The U.S. Fish and Wildlife Service is set to begin an assessment to determine whether four species that live in Thurston County should be added to the federal endangered-species list, a move that could provide additional protections for a gopher that some residents consider a pest.
The Mazama pocket gopher, Taylor’s checkerspot butterfly, streaked horned lark and Mardon skipper butterfly have been candidates for listing for more than 10 years. Money now is available to move forward with an assessment, said Ted Thomas, senior ecologist for the U.S. Fish and Wildlife Service.
Public comment will be accepted after the assessment is completed, culminating in a proposed rule in May 2012. It will involve updated information about the species and look at five threats, including habitat destruction, inadequacy of regulations and disease or predators. Service staff members will rely on information gathered by county and state agencies, conservation partners, the public and tribes, Thomas said.
The assessment is extensive and includes habitats in Pierce County owned by the Department of Defense and the states of California and Oregon, Thomas said. The last time a species that exists in Thurston County was added to the federal list was in 1997, he added.
The Mazama gopher, which already is listed as threatened by state Fish and Wildlife, has been thrust into the spotlight during the county’s update of its critical-areas ordinance. Some property owners and STOP Thurston County, a program created by the Freedom Foundation to fight the proposed updates, call the gopher a pest and question whether it needs protection.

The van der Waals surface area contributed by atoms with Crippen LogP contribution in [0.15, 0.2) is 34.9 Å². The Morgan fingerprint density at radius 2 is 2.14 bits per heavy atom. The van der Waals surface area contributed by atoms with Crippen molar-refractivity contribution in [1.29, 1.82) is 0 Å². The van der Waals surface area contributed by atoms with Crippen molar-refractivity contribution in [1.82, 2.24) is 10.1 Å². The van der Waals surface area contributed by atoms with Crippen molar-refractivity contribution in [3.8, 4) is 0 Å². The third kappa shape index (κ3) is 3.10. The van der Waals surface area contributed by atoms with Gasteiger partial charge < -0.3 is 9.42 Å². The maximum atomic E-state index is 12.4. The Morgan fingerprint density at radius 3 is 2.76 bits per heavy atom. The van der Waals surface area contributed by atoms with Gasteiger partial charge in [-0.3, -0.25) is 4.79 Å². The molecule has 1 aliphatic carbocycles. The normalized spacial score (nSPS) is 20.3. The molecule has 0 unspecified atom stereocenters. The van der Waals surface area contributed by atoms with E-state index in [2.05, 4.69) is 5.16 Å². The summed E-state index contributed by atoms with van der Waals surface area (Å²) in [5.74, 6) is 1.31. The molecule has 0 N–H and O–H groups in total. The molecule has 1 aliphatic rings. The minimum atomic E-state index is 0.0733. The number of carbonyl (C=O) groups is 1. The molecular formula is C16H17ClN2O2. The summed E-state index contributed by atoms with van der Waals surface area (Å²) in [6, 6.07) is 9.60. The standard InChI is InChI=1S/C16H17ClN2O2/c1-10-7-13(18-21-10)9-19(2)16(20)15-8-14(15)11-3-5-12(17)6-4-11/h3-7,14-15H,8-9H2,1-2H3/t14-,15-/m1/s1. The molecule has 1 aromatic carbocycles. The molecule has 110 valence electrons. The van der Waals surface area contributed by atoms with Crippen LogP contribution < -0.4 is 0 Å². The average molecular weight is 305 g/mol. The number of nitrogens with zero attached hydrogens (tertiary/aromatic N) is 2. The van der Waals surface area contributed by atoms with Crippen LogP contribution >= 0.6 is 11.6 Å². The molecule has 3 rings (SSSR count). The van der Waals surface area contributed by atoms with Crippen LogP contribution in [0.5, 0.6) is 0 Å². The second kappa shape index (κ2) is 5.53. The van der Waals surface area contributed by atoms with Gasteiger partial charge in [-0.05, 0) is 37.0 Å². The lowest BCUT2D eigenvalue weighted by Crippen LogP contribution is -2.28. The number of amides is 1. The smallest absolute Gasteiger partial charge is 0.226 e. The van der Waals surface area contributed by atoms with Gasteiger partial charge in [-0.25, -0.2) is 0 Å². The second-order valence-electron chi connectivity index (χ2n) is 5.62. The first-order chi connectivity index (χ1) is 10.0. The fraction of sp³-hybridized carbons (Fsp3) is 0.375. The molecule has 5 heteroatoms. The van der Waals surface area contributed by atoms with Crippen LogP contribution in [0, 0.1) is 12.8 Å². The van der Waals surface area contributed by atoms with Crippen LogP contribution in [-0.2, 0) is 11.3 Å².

Glen Morgan, program director for STOP Thurston County, said past species-population studies have been flawed and that the Freedom Foundation has solutions to improve the habitat and species without affecting property owners.
If any of the four species are added to the federal endangered list, a whole new batch of protections could come into play, including making it illegal to trap, shoot or harass the animal, Thomas said.
County planning director Scott Clark said updates and prairie protections included in the critical-areas ordinance will help the county get in front of the assessment and stay in control of how development is regulated in those areas.
“I think if we identify the areas that need protection and put those protections in place, we’ll avoid a lot more onerous regulations,” he said.
Thomas said it’s too early to discuss regulations that could result if a federal plan is put into place, but that the county would be involved in that discussion.
Legislation is in the works for a pocket gopher study led by Fish and Wildlife; wildlife officials say a study already is under way.
Fish and Wildlife is required by law to review the population of listed species, said Greg Schirato, acting deputy assistant director of the wildlife program.
While the state review and federal study are separate, the state will share its population data, Schirato said.
Nate Hulings: 360-754-5476, email@example.com, www.theolympian.com/outsideoly